As seen in the February edition of the QHA Review.
When the Australian Privacy Act 1988 was introduced in the 80s, I doubt the legislators could have envisaged the technological advances we have seen in the last 30 years, or how heavily we would rely upon technology in 2020. In 1988, phones were still fixed to landlines, and we actually had to walk across the room to change TV channels. Today, we rely on our smart phones for all of life’s interactions – whether it be communicating with loved ones, taking photos, paying bills, shopping or getting directions.
This reliance on technology has resulted in an exponential increase in the data and personal information collected, stored, used, and shared by organisations on a global scale.
In 2018, Facebook reported that the accounts of nearly 90 million users had been compromised. The details of more than 500 million Marriot guests were also hacked, revealing customer data dating back to 2014.
In response to the growing privacy concerns, the Australian Government introduced the Notifiable Data Breaches (NDB) scheme in February 2018, with a view to enhancing governance and updating individuals’ rights to enjoy privacy, across both public and private sectors.
What is the NDB scheme?
The NDB scheme requires entities to notify affected individuals and the Privacy Commissioner where a data breach occurs involving personal information that is likely to result in harm to any individual affected.
It is important to understand that data breaches don’t just occur as a result of hacking, but can occur from simple human behaviour leading to disclosure of personal information.
In fact, 37% of the 487 data breach notifications received by the Office of the Australian Information Commissioner (OAIC) between July and September 2018 were caused by human error, such as:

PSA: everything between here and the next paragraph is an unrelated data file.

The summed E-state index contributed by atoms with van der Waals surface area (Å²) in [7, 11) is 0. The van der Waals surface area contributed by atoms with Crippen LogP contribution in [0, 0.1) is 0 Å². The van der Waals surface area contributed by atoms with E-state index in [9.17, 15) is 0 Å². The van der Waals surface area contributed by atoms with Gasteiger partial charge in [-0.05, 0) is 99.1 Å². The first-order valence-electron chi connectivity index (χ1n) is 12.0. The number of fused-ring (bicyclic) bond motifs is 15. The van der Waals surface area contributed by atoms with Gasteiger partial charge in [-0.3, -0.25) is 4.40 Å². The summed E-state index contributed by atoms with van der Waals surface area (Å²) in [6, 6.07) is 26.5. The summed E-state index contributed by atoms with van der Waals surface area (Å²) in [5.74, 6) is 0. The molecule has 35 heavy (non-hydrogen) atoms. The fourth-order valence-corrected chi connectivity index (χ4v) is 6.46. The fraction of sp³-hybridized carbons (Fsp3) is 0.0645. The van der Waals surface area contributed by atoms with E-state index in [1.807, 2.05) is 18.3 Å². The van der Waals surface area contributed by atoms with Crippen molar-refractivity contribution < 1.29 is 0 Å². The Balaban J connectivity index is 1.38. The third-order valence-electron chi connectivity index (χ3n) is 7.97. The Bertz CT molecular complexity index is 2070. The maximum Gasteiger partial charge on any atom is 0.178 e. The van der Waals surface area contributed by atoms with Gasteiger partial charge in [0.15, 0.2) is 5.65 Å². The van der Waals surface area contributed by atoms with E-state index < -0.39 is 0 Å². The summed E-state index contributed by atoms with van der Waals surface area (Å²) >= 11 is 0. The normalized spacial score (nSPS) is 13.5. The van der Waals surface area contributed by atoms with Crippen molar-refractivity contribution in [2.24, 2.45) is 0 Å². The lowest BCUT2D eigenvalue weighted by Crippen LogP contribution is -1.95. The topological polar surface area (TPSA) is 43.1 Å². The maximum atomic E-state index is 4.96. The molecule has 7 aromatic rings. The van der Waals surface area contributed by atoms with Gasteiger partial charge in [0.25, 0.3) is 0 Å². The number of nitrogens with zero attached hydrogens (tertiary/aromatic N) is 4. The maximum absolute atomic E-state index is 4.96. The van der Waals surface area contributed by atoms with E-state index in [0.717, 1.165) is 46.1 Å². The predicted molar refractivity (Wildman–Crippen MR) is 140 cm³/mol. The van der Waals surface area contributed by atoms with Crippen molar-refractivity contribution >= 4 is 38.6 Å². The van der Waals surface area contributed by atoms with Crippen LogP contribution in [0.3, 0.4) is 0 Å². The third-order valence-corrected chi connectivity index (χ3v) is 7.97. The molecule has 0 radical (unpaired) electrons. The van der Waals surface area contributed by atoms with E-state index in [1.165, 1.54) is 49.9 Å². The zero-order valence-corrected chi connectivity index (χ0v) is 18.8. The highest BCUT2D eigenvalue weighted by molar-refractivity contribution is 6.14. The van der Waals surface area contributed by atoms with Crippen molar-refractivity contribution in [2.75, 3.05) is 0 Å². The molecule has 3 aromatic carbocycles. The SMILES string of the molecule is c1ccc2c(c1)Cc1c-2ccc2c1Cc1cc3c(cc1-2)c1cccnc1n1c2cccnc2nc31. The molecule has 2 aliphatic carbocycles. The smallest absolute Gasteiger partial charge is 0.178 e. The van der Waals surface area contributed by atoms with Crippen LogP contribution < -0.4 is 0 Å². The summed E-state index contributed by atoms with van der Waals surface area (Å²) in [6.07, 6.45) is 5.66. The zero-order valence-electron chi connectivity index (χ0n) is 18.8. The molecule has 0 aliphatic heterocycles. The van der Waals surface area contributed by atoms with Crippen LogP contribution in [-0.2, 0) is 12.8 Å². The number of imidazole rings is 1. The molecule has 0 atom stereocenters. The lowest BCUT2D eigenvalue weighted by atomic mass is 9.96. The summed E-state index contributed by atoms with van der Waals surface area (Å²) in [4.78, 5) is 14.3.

- personal information sent to the wrong recipient (including putting the wrong letter in the wrong envelope or forgetting to use the blind carbon copy (BCC) function in bulk emails);
- loss of paperwork/data storage device;
- unauthorised disclosure including unintended release or publication;
- insecure disposal;
- theft of paper work or data storage device;
- rogue employee who fails to comply with policy or who deliberately accesses information without authorisation.
Does the NDB scheme affect publicans?
Any organisation which is covered by the Privacy Act 1988 is also bound by the NDB scheme. The legislation generally impacts all publicans, meaning it is particularly important that you carefully consider the way you use your customer databases, in order to avoid breaching any legislation. While sending bulk emails with venue offers to your entire database seems a great way to reach a wide market, it is imperative that you consider recipients’ rights and ensure you are handling their personal information in a way that complies with legislation.
What to do when there is a data breach
When a data breach has occurred, organisations must promptly assess (within days rather than weeks) whether individuals are at likely risk of harm and whether steps could be taken to contain the breach. The Commissioner must also be notified about an eligible data breach as soon as feasible, if that is required.
Just as technology continues to evolve, publicans must too continue to review and update how they collect, store and handle personal information. It is essential to keep moving with the times, assessing where risks lie (both internally and externally), reviewing and updating policy (‘set and forget’ won’t be acceptable) and developing appropriate response plans – should they ever be needed.